Is Vertical Farming Here to Stay?

Vertical farming provides many benefits especially as urban living becomes more popular indoor farming may be our only solution on

Unprecedented investments in indoor agriculture are no guarantee the high tech plant factories will be key players in the future of food.

Almost two decades after vertical farming pioneer Dickson Despommier first introduced the idea of growing food in buildings, not fields—and later published his seminal book, The Vertical Farm—indoor farms are in more cities than ever before.

Vertical farming—so-named because the produce sprouts in floor-to-ceiling racks to grow more food in less space—uses less water and fertilizer than conventional “soil” farming and the climate-controlled environments allow growers to harvest crops regardless of the temperatures outside.

Technologies like LED lights, micro-sensors and data analytics help maximize growing conditions and improve yields. Most vertical farms are located in urban areas, minimizing the environmental impacts of shipping produce thousands of miles from farm to plate.

With a global population expected to hit 9 billion in 2050—and 74 percent of the residents of developed nations living in cities—proponents of vertical farming argue that agriculture requires high-tech reinvention. Record numbers of vertical farms are sprouting up to address the perceived need. In cities from Singapore to San Francisco, startups are growing food in shipping containers and warehouses that know no seasons.

The industry has a number of cheerleaders, including the venture capitalists bankrolling the promise of vertical farms. Investments in indoor agriculture increased 653 percent between 2016 and 2017.

Despite significant investments, Stan Cox, research coordinator for The Land Institute, a nonprofit agriculture research organization, and vocal opponent of vertical farming, believes the model is doomed to fail.

“[Despommier’s] original version of growing food in buildings 30 stories tall has never come close to happening,” he explains.

The mismatch between concept and execution, according to Cox, can be attributed to limitations on the crops that can be grown indoors; ongoing investments in infrastructure and technology; and high costs of energy.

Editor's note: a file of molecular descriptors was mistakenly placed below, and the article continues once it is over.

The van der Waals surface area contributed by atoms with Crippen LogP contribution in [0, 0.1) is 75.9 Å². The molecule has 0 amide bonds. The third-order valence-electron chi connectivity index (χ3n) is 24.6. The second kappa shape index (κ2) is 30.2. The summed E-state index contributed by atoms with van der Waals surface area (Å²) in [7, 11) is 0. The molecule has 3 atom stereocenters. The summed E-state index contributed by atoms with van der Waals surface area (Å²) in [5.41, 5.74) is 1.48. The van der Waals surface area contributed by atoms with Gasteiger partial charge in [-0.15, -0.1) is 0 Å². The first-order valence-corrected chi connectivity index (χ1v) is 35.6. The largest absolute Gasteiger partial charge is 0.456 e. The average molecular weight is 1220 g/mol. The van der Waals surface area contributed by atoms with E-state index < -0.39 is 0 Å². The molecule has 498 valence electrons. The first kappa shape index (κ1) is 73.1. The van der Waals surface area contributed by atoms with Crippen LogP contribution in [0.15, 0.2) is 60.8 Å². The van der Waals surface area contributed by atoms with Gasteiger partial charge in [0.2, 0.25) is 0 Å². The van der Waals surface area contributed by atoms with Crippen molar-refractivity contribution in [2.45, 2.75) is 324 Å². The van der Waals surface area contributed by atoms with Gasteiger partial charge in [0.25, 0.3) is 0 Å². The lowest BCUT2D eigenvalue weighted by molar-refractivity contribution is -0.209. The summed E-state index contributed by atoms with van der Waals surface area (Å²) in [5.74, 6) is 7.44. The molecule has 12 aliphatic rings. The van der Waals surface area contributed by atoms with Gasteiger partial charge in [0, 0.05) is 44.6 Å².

Powering Plant Growth

On conventional farms, crops depend on sunlight to grow. Without the energy from the sun, farmers must use huge amounts of electricity to provide enough light to trigger growth.

In a recorded seminar, Louis Albright, emeritus professor of biological and environmental engineering at Cornell University and pioneer of controlled-environment agriculture ran the numbers: Growing wheat in a vertical farm would generate 20 cents per square foot in annual income and growers would need to charge $23 per loaf of bread just to cover the power bills, he estimated.

In a 2016 TED Talk, Astro Teller, head of research for Google, admitted that the tech giant started—and later shuttered—its vertical farm because it was impossible to grow staple crops like grains and rice via indoor agriculture.

Limited crop production is one of the major criticisms of vertical farming.

Most vertical farms grow leafy greens such as arugula, kale and watercress because the crops require less light than other fruits or vegetables. But even with the most efficient LED bulbs, Albright found that it took 2.72 kWh per head of lettuce to grow the crop in a vertical farm—more than three times the energy required to grow lettuce in a greenhouse.

Last fall, Metropolis Farms constructed a 500-kilowatt solar array on the rooftop above its fourth floor vertical farm in Philadelphia that is reported to generate enough power for its 100,000 square foot indoor farm. (Albright questioned whether solar powered indoor agriculture was feasible, explaining that a one-acre crop of lettuce would require 9.3 acres of solar panels).

“The more technology is involved in something, the more fascinated we seem to be with it but the products produced in these high-tech operations have to be pretty expensive to cover energy and other costs,” Cox says.

A panel discussion at the Agritecture conference in Atlanta called An Examination of Shuttered Vertical Farming Facilities led Chris Michael, co-founder of Bright Agrotech, to pen a post, 9 Reasons Vertical Farms Fail. Competing with retail pricing was among them.